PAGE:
Hedge Funds and Mutual Funds
Episode #8 of the course Introduction to capital markets by Doha Soliman, CFA
Welcome back! We have much to cover today, so let’s get started.
Hedge funds are another alternative investment that, like most of their kind, have very specific requirements for entry. Essentially, they are limited partnerships that gather investments from individuals and invest them in specific instruments, such as equity or bonds. Like most alternative investments, they are not traded on an exchange and can be rather exclusive. As they require large initial investments and may have lock-up periods of several years, they tend to attract wealthy investors.
Hedge funds utilize sophisticated strategies to generate high returns. However, unlike publicly available funds such as mutual funds (we’ll talk about them later in this lesson), they do not have to publicly report their earnings or returns and are therefore difficult to compare to other funds in terms of return profiles.
Hedge funds have a variety of strategies they utilize. A strategy refers to the main platform the fund managers use to make trade decisions. Let’s take a look at a few of the most common ones:
Long/short equity. Fund managers utilize a combination of long and short positions to offset their risk (beta) and increase their return (alpha).
Distressed debt. Fund managers trade in the debt and equities of corporations in financial distress.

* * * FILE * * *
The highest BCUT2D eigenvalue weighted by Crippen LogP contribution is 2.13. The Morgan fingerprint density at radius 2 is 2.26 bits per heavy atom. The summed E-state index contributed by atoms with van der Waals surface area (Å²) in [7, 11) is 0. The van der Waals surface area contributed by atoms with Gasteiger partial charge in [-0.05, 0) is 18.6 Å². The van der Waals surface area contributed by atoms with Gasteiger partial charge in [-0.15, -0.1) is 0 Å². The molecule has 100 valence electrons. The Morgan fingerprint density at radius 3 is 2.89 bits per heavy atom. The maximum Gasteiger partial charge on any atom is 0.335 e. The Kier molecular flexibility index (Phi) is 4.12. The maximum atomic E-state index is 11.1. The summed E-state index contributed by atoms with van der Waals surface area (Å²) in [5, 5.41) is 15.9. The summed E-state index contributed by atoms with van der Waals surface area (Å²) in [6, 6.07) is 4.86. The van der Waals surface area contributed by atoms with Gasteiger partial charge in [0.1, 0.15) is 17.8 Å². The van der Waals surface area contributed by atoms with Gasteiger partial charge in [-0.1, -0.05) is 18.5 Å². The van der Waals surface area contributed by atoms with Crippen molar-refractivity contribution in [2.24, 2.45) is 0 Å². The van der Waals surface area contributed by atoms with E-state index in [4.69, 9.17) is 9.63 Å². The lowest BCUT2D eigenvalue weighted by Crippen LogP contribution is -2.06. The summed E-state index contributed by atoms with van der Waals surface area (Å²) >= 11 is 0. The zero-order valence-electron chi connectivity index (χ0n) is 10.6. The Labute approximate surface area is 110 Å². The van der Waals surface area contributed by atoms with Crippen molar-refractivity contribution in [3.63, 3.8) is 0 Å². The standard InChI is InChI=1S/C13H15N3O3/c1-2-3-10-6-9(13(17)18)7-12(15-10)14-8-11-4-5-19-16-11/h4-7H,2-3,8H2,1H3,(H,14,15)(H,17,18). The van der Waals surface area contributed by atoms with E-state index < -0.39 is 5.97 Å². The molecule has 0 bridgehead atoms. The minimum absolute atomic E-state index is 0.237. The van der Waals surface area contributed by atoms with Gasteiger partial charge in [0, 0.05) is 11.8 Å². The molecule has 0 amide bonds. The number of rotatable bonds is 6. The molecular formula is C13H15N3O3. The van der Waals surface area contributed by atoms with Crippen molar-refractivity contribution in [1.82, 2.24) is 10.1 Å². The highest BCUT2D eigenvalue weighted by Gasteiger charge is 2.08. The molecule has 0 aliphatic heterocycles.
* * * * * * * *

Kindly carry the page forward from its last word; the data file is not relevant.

Arbitrage. Fund managers exploit price differences between equities and trade them accordingly.
Event driven. Fund managers assess corporations undergoing corporate events (mergers, takeovers, etc.) to determine which stocks to trade.
Global macro. Fund managers utilize directional assessments of global and political issues to determine which stocks to trade.
Since we discussed hedge funds, it may be useful to discuss another common type of funds: mutual funds. Like hedge funds, mutual funds consist of fund managers who pick stocks and actively manage a portfolio in which you get to buy shares. Mutual funds, however, are considered to be traditional investments and are publicly traded long-only funds. Also, they are restricted to trading in equity and bonds only, while hedge funds can invest in any financial instrument.
Like all publicly traded investments, mutual funds are highly regulated and have strict reporting requirements. They are priced once a day only, as their price doesn’t fluctuate. Mutual funds can be bought in brokerage accounts online or through a broker, and they have high liquidity and thus, can be sold the very next day. Unlike hedge funds, mutual funds do not have lock-up periods and no minimum investment.
As we see the difference between hedge funds and mutual funds, it is easy to see why mutual funds are more common and a more reasonable option for novice investors.
Tomorrow, we’ll discuss real estate and the different ways investors can have access to it as an investment.
Hedge Fund Market Wizards: How Winning Traders Win by Jack D. Schwager
Share with friends